Tuesday, April 3, 2018

Aesthesys - Achromata

Instrumental rock/metal bands that I listen to typically fall into two different camps. There's either technically awe-inspiring bands, such as Animals as Leaders, or emotionally enrapturing bands in the vein of Explosions in the Sky. Rarely do you hear bands that fit comfortably in that in-between area. But Moscow's Aesthesys is here to do exactly that with their second full-length album, Achromata. Birthed originally as a one-man project of Nik Koniwzski in 2007, the project has since evolved into a full band. With their latest endeavor, heavy guitars, violins, and keyboards all coalesce into an experience that evokes an airy introspection but also has a tangible grit under its surface. Filled with lush soundscapes, Achromata's journey is nothing short of enchanting.

What's especially fun about Achromata is that there is a story that was crafted to give the album more of a discernible theme. To keep it short, the story follows a boy who, in a world of darkness, seeks adventure to eventually discover and bring unknown colors into this fantasy world. That premise revels itself to be an excellent accompaniment to the music. While keeping the track-to-track flow engaging, each track manages to slowly unfurl into a lavish fusion of sound that feels more than appropriate for surmising the sensation of seeing color for the first time. Album opener "Grauer World" and personal favorite "Melanocardia" provide much of the album's heaviness. Deep, echoing drum beats pound and roll with a fervor whose intensity is only matched by the combo of guitar distortion and building violins. Achromata's softer sections tend to be very reminiscent of bands like Explosion in the Sky or Mono. Plenty of clean-guitar reverb is utilized, but despite that, the rhythms often hold an agile pace, "Filis Aureis" and "Eosfyllon" being prime examples of this.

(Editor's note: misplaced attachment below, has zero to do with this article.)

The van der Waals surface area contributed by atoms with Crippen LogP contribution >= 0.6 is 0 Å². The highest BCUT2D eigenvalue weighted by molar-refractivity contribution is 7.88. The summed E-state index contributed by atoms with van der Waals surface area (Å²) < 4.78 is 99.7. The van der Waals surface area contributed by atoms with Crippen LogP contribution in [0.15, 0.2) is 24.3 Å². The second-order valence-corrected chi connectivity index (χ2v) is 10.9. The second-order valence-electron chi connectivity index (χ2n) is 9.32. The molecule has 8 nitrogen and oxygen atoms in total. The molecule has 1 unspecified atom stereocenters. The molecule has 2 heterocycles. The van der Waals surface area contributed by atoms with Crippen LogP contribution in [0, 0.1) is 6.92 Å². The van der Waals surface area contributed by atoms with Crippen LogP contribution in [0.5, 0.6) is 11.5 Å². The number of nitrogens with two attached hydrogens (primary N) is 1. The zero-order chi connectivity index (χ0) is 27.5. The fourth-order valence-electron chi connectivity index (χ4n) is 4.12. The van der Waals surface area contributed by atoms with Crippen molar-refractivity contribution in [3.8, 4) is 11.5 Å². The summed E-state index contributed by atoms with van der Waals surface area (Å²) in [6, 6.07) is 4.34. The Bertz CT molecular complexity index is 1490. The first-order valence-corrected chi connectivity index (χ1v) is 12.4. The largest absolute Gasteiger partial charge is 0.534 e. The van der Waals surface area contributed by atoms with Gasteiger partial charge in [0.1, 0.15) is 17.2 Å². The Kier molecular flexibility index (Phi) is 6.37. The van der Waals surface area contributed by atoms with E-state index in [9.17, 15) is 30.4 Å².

Aesthesys proves that keeping things simple and concise can yield great things. Keeping things concise by taking the "less is more" approach is one thing, but keeping things concise while balancing multiple elements is, in this case especially, just as impressive. Guitars, violins, keys/synths, and heavy drums all play their part in constructing a listening experience that is as mesmerizing as it is easy to listen to. Achromata isn't an album that you air-guitar to, nor is it one that you wallow in emotion as clean guitars resound for infinity. Rather, it's an album that you can bob your head to while also having it bring some cool uplifting moments, perhaps some much needed color to an otherwise grey day.

- Mick

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